2 from Landover company indicted on insider-trading charges

October 18, 1990|By Kelly Gilbert | Kelly Gilbert,Evening Sun Staff

The president and former executive vice president of Insituform East Inc. of Landover have been indicted in U.S. District Court in Baltimore on a variety of insider-trading charges that stem from their sales of company stock in 1986 just before its value dropped by half.

A 14-count indictment returned by a grand jury here lat yesterday charges Arthur G. Lang 3rd, 41, of Mitchellville,

Insituform East's president, and Thomas C. Trexler, also 41, of Kensington, the firm's former executive vice president and chief financial officer, with conspiracy and making false statements and multiple counts of securities fraud.

The indictment alleges that the defendants falsely "perpetuated positive financial picture for the Landover company in a 1986 third-quarter financial report, misrepresented income and expenses in a Form 10Q report to the Securities and Exchange Commission and took several complicated accounting actions to falsely elevate the price of Insituform's publicly traded stock.

The defendants also destroyed original production records an substituted new, fraudulent ones for the records that were destroyed, the indictment says.

Then, the indictment says, knowing that the the compan

actually had suffered a $338,000 loss, Lang and Trexler sold nearly 180,000 shares of Insituform stock at the inflated market prices shortly before the firm announced a fourth-quarter loss, after which the stock price plummeted.

The indictment says Lang sold 109,419 shares of Insitufor stock for $2,135,468, or about $19.50 a share, and Trexler sold 70,205 shares of stock for $1,644,479, or about $23.40 a share.

Both men sold their stock in the summer of 1986 just after th expiration of trading restrictions on it, at a time when the stock price was falsely inflated, the indictment says.

In addition, the two conspired to conceal Lang's June 16, 198 sale of 77,000 shares of Insituform stock by intentionally failing to file a required public disclosure form, the indictment alleges.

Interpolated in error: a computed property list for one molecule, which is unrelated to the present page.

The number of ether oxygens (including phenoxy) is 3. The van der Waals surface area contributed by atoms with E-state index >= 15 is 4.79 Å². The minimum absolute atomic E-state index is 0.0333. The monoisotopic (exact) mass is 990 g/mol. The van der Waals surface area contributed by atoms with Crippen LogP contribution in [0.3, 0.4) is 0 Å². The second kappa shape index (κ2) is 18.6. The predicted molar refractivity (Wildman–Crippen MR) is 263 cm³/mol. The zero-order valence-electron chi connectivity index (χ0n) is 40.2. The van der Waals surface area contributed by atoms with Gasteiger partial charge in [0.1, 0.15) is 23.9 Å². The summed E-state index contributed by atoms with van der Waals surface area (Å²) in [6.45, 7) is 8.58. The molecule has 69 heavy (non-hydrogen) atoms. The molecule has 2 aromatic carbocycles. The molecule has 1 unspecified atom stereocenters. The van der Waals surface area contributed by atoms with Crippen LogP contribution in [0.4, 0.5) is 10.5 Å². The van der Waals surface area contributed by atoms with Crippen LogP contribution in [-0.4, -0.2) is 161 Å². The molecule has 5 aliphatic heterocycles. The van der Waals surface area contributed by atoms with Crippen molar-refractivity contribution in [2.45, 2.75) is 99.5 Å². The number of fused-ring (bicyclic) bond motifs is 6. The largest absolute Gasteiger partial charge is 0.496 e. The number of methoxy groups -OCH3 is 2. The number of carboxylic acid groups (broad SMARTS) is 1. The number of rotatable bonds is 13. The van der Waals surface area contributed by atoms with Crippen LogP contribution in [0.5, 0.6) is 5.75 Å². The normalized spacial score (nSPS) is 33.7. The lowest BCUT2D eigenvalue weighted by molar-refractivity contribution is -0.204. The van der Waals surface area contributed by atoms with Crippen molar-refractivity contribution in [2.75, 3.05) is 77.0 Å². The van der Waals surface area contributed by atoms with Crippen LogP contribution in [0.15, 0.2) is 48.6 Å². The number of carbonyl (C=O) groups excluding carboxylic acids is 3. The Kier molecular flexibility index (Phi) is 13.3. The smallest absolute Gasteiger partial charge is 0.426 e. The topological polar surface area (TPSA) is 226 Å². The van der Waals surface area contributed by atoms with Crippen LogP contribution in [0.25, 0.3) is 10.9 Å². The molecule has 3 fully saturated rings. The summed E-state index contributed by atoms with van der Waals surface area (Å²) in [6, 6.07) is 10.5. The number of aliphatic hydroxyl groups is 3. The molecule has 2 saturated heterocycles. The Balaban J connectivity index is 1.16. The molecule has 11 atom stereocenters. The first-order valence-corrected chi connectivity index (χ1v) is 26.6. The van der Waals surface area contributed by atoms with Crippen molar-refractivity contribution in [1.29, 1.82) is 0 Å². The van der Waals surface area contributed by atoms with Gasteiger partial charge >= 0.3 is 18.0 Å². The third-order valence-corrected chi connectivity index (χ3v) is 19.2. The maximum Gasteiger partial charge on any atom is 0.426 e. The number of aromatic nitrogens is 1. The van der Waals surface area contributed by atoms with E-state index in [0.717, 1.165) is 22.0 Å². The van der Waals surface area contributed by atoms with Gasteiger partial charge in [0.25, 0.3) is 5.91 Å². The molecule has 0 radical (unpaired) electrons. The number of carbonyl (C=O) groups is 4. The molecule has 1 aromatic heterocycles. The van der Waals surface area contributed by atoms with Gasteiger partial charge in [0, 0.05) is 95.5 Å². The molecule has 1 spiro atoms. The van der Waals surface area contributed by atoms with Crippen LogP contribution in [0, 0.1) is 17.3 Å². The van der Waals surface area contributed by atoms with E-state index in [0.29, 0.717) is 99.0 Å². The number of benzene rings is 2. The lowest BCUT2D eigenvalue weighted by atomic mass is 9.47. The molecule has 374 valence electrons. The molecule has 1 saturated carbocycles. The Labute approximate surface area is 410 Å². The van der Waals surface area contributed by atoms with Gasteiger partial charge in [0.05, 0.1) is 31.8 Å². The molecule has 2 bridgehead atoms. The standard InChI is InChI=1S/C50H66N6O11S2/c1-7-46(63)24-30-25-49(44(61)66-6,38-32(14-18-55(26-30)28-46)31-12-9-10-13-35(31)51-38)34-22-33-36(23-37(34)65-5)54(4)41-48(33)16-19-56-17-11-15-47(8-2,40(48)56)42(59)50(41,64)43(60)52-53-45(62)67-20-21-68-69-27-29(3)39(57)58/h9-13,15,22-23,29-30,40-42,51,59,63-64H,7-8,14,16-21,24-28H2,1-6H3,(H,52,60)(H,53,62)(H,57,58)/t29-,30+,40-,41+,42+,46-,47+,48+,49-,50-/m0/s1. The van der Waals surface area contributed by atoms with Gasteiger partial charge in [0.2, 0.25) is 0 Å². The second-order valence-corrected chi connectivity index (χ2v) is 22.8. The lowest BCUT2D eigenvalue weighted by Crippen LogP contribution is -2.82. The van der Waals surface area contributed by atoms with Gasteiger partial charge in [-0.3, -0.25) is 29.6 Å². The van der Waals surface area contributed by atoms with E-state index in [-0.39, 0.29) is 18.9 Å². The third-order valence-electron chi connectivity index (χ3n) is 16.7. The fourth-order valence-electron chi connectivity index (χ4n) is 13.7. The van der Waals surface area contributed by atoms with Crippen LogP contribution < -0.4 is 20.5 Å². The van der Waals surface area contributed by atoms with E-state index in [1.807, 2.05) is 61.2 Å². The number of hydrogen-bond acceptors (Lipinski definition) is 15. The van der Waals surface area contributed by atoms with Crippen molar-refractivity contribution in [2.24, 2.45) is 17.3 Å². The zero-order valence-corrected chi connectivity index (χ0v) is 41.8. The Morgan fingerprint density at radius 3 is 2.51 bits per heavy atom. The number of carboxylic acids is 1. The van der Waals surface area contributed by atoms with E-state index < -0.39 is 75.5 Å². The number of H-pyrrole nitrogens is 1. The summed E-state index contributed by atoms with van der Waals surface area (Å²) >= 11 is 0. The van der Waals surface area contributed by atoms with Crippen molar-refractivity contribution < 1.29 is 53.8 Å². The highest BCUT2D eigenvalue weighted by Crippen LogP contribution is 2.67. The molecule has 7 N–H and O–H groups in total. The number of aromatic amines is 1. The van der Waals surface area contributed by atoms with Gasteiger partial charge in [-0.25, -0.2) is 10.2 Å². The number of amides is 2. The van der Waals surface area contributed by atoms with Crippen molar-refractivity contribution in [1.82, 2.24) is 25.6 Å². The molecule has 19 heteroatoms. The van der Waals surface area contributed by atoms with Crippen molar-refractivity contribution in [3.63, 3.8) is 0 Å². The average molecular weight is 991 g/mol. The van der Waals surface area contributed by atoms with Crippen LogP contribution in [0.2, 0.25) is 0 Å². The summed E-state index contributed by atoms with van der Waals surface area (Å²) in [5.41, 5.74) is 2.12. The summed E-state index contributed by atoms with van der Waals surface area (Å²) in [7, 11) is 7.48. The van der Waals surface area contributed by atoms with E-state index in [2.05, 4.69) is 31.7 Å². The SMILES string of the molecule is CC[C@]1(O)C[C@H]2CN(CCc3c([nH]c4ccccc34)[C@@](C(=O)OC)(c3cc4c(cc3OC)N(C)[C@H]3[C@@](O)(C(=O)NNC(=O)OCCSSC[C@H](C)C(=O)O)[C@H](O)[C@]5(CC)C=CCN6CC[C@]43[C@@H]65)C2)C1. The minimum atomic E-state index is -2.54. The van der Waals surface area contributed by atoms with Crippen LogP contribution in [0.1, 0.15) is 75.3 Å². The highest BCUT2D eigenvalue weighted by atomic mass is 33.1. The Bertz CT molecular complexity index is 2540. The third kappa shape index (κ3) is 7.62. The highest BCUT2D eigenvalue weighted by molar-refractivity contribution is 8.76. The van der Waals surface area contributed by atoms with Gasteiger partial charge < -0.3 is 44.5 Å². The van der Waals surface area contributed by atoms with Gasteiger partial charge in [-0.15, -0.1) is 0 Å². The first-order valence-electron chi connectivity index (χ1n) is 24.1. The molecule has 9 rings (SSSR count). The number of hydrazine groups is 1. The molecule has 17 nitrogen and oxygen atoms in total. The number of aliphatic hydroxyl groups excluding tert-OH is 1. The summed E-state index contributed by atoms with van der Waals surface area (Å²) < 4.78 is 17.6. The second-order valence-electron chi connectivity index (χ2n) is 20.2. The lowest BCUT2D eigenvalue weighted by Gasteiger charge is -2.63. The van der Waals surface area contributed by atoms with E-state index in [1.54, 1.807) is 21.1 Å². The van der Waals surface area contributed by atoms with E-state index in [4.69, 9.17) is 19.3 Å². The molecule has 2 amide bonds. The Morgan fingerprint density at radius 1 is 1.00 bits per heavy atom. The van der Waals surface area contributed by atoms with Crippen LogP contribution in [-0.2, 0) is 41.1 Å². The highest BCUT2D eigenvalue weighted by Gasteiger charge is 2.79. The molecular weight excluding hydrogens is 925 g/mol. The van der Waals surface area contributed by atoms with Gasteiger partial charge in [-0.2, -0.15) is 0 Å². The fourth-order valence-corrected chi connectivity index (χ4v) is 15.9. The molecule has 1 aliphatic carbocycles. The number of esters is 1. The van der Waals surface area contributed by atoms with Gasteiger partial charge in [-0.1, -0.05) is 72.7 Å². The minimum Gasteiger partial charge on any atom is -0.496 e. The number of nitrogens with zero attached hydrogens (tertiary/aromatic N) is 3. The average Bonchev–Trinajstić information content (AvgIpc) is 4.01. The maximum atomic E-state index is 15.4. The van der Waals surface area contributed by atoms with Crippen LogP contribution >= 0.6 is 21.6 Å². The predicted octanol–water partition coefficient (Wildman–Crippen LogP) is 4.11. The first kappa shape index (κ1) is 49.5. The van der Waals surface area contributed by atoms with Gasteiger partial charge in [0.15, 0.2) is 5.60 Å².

On Sept. 30, 1986, about a month after the fourth-quarter los was publicly reported, Insituform's stock closed at 10 7/8 a share.

Breckinridge L. Willcox, the U.S. attorney for Maryland, said th criminal case is the first federal insider-trading prosecution ever filed in Maryland.

The indictment alleges that Lang and Trexler made or ordere numerous "false and fraudulent" accounting entries on Insituform's books which inflated reported income by $190,000 and "artificially" reduced the company's expenses by about $75,000, especially during March 1986, the last month of the third quarter.

The fraudulent third-quarter accounting entries were reversed o the books in the fourth quarter, which led the company to finally report the massive loss, the indictment says.

Insituform East, a $19 million-a-year company that is publicl traded on the NASDAQ over-the-counter market, specializes in the reconstruction of sewer pipelines using a process in which new, smaller pipelines are inserted into the old ones without excavation.

The company reported last year that it was under investigatio by a federal grand jury in Baltimore for alleged insider trading and other irregularities.

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